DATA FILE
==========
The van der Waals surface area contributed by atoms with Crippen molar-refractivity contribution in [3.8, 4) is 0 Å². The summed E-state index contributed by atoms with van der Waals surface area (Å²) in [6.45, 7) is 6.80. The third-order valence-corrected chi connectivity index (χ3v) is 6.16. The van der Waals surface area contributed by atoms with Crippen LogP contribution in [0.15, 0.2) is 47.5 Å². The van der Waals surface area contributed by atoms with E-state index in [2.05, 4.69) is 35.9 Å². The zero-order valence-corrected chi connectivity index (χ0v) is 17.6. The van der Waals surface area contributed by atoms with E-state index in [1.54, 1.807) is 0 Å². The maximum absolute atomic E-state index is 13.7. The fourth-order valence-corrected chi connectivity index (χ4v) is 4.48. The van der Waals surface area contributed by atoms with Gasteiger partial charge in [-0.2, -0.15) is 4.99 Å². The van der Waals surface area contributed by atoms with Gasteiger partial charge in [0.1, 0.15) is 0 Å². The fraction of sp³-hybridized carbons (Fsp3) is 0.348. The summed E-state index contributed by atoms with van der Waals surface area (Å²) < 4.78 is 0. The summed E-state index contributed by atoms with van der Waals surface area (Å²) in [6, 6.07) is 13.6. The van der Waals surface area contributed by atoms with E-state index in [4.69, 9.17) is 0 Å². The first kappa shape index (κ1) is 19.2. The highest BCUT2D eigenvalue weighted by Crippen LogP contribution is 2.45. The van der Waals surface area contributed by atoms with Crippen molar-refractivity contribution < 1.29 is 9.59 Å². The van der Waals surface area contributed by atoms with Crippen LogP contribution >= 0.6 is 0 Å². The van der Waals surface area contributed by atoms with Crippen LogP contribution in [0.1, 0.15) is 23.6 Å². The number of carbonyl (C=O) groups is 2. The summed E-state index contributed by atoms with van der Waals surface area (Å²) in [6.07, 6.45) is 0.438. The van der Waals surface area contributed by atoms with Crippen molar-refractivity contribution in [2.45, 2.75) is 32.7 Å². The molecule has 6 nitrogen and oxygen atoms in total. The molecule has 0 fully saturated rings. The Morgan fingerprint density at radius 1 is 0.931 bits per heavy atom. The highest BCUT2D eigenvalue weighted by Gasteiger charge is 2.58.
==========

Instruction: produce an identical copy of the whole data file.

The van der Waals surface area contributed by atoms with Crippen molar-refractivity contribution in [3.8, 4) is 0 Å². The summed E-state index contributed by atoms with van der Waals surface area (Å²) in [6.45, 7) is 6.80. The third-order valence-corrected chi connectivity index (χ3v) is 6.16. The van der Waals surface area contributed by atoms with Crippen LogP contribution in [0.15, 0.2) is 47.5 Å². The van der Waals surface area contributed by atoms with E-state index in [2.05, 4.69) is 35.9 Å². The zero-order valence-corrected chi connectivity index (χ0v) is 17.6. The van der Waals surface area contributed by atoms with E-state index in [1.54, 1.807) is 0 Å². The maximum absolute atomic E-state index is 13.7. The fourth-order valence-corrected chi connectivity index (χ4v) is 4.48. The van der Waals surface area contributed by atoms with Gasteiger partial charge in [-0.2, -0.15) is 4.99 Å². The van der Waals surface area contributed by atoms with Gasteiger partial charge in [0.1, 0.15) is 0 Å². The fraction of sp³-hybridized carbons (Fsp3) is 0.348. The summed E-state index contributed by atoms with van der Waals surface area (Å²) < 4.78 is 0. The summed E-state index contributed by atoms with van der Waals surface area (Å²) in [6, 6.07) is 13.6. The van der Waals surface area contributed by atoms with E-state index in [4.69, 9.17) is 0 Å². The first kappa shape index (κ1) is 19.2. The highest BCUT2D eigenvalue weighted by Crippen LogP contribution is 2.45. The van der Waals surface area contributed by atoms with Crippen molar-refractivity contribution < 1.29 is 9.59 Å². The van der Waals surface area contributed by atoms with Crippen LogP contribution >= 0.6 is 0 Å². The van der Waals surface area contributed by atoms with Crippen LogP contribution in [0.1, 0.15) is 23.6 Å². The number of carbonyl (C=O) groups is 2. The summed E-state index contributed by atoms with van der Waals surface area (Å²) in [6.07, 6.45) is 0.438. The van der Waals surface area contributed by atoms with Crippen molar-refractivity contribution in [2.45, 2.75) is 32.7 Å². The molecule has 6 nitrogen and oxygen atoms in total. The molecule has 0 fully saturated rings. The Morgan fingerprint density at radius 1 is 0.931 bits per heavy atom. The highest BCUT2D eigenvalue weighted by Gasteiger charge is 2.58.